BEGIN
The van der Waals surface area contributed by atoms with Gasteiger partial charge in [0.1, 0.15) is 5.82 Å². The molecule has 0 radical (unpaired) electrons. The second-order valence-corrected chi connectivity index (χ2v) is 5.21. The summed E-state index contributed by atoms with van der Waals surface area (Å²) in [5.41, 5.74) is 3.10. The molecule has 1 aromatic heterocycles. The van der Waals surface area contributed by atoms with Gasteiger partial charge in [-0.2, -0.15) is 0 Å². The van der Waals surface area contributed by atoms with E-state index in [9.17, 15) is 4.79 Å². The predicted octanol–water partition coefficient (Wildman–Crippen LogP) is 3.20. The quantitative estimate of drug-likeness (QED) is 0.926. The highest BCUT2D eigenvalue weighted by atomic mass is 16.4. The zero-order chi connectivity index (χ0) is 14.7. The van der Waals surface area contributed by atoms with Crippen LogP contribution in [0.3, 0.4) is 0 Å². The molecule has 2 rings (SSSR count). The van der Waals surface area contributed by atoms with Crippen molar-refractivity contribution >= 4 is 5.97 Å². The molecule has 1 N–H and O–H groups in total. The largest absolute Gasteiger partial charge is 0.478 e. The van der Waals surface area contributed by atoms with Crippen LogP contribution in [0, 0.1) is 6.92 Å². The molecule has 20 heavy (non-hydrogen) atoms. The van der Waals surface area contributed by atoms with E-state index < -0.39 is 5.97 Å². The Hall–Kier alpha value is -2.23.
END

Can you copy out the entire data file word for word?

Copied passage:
The van der Waals surface area contributed by atoms with Gasteiger partial charge in [0.1, 0.15) is 5.82 Å². The molecule has 0 radical (unpaired) electrons. The second-order valence-corrected chi connectivity index (χ2v) is 5.21. The summed E-state index contributed by atoms with van der Waals surface area (Å²) in [5.41, 5.74) is 3.10. The molecule has 1 aromatic heterocycles. The van der Waals surface area contributed by atoms with Gasteiger partial charge in [-0.2, -0.15) is 0 Å². The van der Waals surface area contributed by atoms with E-state index in [9.17, 15) is 4.79 Å². The predicted octanol–water partition coefficient (Wildman–Crippen LogP) is 3.20. The quantitative estimate of drug-likeness (QED) is 0.926. The highest BCUT2D eigenvalue weighted by atomic mass is 16.4. The zero-order chi connectivity index (χ0) is 14.7. The van der Waals surface area contributed by atoms with Crippen LogP contribution in [0.3, 0.4) is 0 Å². The molecule has 2 rings (SSSR count). The van der Waals surface area contributed by atoms with Crippen molar-refractivity contribution >= 4 is 5.97 Å². The molecule has 1 N–H and O–H groups in total. The largest absolute Gasteiger partial charge is 0.478 e. The van der Waals surface area contributed by atoms with Crippen LogP contribution in [0, 0.1) is 6.92 Å². The molecule has 20 heavy (non-hydrogen) atoms. The van der Waals surface area contributed by atoms with E-state index < -0.39 is 5.97 Å². The Hall–Kier alpha value is -2.23.